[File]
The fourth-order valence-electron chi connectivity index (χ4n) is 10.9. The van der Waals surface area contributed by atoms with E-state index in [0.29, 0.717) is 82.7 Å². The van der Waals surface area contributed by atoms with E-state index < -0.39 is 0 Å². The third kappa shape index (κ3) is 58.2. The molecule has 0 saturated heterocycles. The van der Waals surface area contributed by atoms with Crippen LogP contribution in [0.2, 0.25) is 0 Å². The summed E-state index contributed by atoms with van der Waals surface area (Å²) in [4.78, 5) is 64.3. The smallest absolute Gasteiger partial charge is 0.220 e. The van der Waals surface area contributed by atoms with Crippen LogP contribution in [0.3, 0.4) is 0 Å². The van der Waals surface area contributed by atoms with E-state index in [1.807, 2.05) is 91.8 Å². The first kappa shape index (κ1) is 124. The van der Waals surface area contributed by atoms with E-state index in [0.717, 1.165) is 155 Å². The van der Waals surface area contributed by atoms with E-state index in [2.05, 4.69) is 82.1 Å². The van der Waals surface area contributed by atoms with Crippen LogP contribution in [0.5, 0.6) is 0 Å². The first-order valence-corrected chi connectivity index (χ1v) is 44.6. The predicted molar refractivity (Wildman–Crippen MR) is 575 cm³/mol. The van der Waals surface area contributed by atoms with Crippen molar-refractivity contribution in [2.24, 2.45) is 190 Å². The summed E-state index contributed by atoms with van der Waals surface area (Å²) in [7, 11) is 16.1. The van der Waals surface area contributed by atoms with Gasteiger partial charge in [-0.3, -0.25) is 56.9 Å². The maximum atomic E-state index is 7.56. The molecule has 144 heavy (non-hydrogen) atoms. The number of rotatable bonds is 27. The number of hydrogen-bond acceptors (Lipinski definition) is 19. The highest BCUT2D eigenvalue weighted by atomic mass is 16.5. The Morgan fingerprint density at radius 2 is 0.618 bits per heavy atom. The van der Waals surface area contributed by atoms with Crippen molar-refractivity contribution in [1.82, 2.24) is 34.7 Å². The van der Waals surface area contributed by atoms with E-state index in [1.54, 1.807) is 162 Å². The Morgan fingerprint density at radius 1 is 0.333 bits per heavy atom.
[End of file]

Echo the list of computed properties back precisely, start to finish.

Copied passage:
The fourth-order valence-electron chi connectivity index (χ4n) is 10.9. The van der Waals surface area contributed by atoms with E-state index in [0.29, 0.717) is 82.7 Å². The van der Waals surface area contributed by atoms with E-state index < -0.39 is 0 Å². The third kappa shape index (κ3) is 58.2. The molecule has 0 saturated heterocycles. The van der Waals surface area contributed by atoms with Crippen LogP contribution in [0.2, 0.25) is 0 Å². The summed E-state index contributed by atoms with van der Waals surface area (Å²) in [4.78, 5) is 64.3. The smallest absolute Gasteiger partial charge is 0.220 e. The van der Waals surface area contributed by atoms with Crippen LogP contribution in [0.3, 0.4) is 0 Å². The van der Waals surface area contributed by atoms with E-state index in [1.807, 2.05) is 91.8 Å². The first kappa shape index (κ1) is 124. The van der Waals surface area contributed by atoms with E-state index in [0.717, 1.165) is 155 Å². The van der Waals surface area contributed by atoms with E-state index in [2.05, 4.69) is 82.1 Å². The van der Waals surface area contributed by atoms with Crippen LogP contribution in [0.5, 0.6) is 0 Å². The first-order valence-corrected chi connectivity index (χ1v) is 44.6. The predicted molar refractivity (Wildman–Crippen MR) is 575 cm³/mol. The van der Waals surface area contributed by atoms with Crippen molar-refractivity contribution in [2.24, 2.45) is 190 Å². The summed E-state index contributed by atoms with van der Waals surface area (Å²) in [7, 11) is 16.1. The van der Waals surface area contributed by atoms with Gasteiger partial charge in [-0.3, -0.25) is 56.9 Å². The maximum atomic E-state index is 7.56. The molecule has 144 heavy (non-hydrogen) atoms. The number of rotatable bonds is 27. The number of hydrogen-bond acceptors (Lipinski definition) is 19. The highest BCUT2D eigenvalue weighted by atomic mass is 16.5. The Morgan fingerprint density at radius 2 is 0.618 bits per heavy atom. The van der Waals surface area contributed by atoms with Crippen molar-refractivity contribution in [1.82, 2.24) is 34.7 Å². The van der Waals surface area contributed by atoms with E-state index in [1.54, 1.807) is 162 Å². The Morgan fingerprint density at radius 1 is 0.333 bits per heavy atom.